For half of his 30 years, Barnsley, South Yorkshire’s Joe Crookes has been getting his hands grimy and discoloured by orange VW rust dust with an impressive amount of old VW’s. If Volkswagen ran a loyalty scheme for its collectors, curators and customers, we’re pretty sure this guy would have racked up some decent reward points by now.
We met Joe at this year’s fantastic Field of Dreams festival in York, and like a moth to light, we were instantly drawn in by his Trekker. Looking like something you’d expect to see kicking ass in an episode of The A Team or getting smashed from pillar to post by Jason Bourne around some narrow Middle Eastern side street chasing some lunatic. It turned out Joe was only thinking of stopping at the show for a quick look around for a few hours, but said he decided “to stay once I knew the Rothfink guys were interested.”
We have to say, we’re really glad he did.
Wanting to get more info about the the owner and vehicle, we quizzed him about when he was first bitten by the VW bug.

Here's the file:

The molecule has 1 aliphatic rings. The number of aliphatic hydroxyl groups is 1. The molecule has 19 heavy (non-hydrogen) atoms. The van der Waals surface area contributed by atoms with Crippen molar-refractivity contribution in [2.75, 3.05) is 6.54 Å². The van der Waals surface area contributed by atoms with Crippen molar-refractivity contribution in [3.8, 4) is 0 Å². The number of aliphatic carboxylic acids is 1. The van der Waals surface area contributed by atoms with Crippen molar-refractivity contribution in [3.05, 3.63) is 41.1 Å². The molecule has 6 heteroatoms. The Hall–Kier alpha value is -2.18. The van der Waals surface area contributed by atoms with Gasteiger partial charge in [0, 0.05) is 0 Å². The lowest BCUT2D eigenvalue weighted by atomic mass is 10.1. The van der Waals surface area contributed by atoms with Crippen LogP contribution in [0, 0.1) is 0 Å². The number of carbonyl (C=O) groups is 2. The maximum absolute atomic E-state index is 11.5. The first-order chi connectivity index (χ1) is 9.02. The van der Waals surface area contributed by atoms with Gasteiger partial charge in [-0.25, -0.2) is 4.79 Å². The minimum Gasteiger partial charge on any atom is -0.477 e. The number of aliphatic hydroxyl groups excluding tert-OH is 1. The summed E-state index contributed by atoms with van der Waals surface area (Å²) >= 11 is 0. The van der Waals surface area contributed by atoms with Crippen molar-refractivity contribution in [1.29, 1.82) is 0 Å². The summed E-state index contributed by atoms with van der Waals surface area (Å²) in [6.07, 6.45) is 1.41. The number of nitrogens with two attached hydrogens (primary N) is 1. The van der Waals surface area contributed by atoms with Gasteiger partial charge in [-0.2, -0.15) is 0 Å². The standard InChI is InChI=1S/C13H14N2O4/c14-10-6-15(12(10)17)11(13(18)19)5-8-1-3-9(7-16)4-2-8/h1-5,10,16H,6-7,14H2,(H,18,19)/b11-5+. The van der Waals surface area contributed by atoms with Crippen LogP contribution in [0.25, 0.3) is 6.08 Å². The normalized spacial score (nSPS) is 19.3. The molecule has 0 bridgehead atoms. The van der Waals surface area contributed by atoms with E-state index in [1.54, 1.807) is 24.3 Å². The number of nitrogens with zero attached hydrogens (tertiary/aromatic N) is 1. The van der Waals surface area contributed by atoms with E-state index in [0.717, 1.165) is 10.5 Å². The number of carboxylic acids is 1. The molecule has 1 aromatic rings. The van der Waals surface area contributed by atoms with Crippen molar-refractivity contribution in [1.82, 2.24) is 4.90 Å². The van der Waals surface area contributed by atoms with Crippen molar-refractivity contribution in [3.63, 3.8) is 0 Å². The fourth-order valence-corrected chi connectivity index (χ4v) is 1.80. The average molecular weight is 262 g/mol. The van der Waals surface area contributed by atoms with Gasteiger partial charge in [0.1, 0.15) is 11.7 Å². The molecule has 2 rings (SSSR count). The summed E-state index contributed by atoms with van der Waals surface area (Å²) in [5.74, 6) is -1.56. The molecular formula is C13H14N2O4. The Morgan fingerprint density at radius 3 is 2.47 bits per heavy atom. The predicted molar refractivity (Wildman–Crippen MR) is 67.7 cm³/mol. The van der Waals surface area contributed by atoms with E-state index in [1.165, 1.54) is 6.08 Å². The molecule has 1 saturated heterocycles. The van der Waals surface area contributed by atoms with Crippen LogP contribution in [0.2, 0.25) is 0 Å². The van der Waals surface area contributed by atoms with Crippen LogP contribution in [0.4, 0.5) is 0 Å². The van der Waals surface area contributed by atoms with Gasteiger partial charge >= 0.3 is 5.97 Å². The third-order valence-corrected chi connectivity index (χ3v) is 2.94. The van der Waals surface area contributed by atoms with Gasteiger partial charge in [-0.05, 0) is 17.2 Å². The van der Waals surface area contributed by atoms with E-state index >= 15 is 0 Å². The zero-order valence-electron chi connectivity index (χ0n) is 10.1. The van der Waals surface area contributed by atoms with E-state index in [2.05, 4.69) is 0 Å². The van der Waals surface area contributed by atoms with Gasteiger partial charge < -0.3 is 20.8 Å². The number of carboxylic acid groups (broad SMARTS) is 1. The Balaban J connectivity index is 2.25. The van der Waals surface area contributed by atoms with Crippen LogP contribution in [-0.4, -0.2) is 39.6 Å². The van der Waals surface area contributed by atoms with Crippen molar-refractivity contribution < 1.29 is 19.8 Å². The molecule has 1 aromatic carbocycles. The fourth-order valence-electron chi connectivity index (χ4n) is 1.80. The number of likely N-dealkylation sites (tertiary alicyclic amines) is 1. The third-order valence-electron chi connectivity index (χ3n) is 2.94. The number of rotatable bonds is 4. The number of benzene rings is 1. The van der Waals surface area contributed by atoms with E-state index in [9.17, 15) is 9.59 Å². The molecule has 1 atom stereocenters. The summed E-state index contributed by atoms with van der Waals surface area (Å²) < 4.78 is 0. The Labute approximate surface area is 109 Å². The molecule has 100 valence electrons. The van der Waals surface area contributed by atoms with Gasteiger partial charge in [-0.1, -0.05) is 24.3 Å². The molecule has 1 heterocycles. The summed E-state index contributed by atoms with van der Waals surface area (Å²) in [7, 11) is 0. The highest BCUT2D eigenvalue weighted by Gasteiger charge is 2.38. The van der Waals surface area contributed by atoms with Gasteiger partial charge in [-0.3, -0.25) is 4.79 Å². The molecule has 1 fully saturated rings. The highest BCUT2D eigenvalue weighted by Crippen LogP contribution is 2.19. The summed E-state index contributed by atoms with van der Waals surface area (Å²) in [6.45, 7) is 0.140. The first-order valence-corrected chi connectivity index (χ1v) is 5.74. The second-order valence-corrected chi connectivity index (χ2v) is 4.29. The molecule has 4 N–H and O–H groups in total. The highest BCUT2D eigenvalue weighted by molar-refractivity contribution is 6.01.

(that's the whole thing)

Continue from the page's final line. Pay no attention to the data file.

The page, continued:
“I’ve been into VW’s since the age of 15, with my first VW being a LWB Volksrod buggy.”
Admittedly, not the most conventional first step into the world of late night, all weather essential maintenance escapades, but impressive nonetheless. He continues; “After the buggy, I bought a really nice standard Trekker, which funnily enough turns out used to belong to my uncle a good few years before, I slammed that one but stupidly sold it a few years later.” So that imaginary rewards scheme we have? Joe’s just racked up some decent friends and family bonus points.
Two wagons in, he has that ‘I haven’t finished, there’s more’ look in his eye. “I filled the gap with a slammed Mk1 Caddy pickup, that went, then I bought a lowered Mk2 Golf on wide Minlite wheels, that also went so then I got a slammed Mk2 Caddy van.” So that’s a total of five vehicles before the Trekker in 15 years? “Oh no, I also have a low Bug-eye Baja Beetle in my garage at the moment which I bought as a ‘quick project’ a year ago (does such a thing exist?). But to be honest, I never got over selling my original Trekker and always fancied another.”